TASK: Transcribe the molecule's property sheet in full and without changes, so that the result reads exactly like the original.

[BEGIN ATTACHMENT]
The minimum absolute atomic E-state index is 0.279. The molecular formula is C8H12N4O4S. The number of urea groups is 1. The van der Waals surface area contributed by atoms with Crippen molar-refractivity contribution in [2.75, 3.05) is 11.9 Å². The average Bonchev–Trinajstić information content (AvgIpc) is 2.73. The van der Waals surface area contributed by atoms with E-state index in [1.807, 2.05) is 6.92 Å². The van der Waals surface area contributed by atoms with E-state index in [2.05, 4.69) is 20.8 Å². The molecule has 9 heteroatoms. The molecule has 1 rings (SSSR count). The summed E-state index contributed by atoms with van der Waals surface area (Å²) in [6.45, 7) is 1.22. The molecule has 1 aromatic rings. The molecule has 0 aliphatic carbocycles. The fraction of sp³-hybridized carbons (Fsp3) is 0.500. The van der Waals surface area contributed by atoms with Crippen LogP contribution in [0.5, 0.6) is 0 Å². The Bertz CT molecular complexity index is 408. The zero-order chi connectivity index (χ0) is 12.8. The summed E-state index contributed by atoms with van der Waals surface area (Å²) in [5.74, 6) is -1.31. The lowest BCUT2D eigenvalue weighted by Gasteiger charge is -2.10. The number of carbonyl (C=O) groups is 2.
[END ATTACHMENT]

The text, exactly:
The minimum absolute atomic E-state index is 0.279. The molecular formula is C8H12N4O4S. The number of urea groups is 1. The van der Waals surface area contributed by atoms with Crippen molar-refractivity contribution in [2.75, 3.05) is 11.9 Å². The average Bonchev–Trinajstić information content (AvgIpc) is 2.73. The van der Waals surface area contributed by atoms with E-state index in [1.807, 2.05) is 6.92 Å². The van der Waals surface area contributed by atoms with E-state index in [2.05, 4.69) is 20.8 Å². The molecule has 9 heteroatoms. The molecule has 1 rings (SSSR count). The summed E-state index contributed by atoms with van der Waals surface area (Å²) in [6.45, 7) is 1.22. The molecule has 1 aromatic rings. The molecule has 0 aliphatic carbocycles. The fraction of sp³-hybridized carbons (Fsp3) is 0.500. The van der Waals surface area contributed by atoms with Crippen LogP contribution in [0.5, 0.6) is 0 Å². The Bertz CT molecular complexity index is 408. The zero-order chi connectivity index (χ0) is 12.8. The summed E-state index contributed by atoms with van der Waals surface area (Å²) in [5.74, 6) is -1.31. The lowest BCUT2D eigenvalue weighted by Gasteiger charge is -2.10. The number of carbonyl (C=O) groups is 2.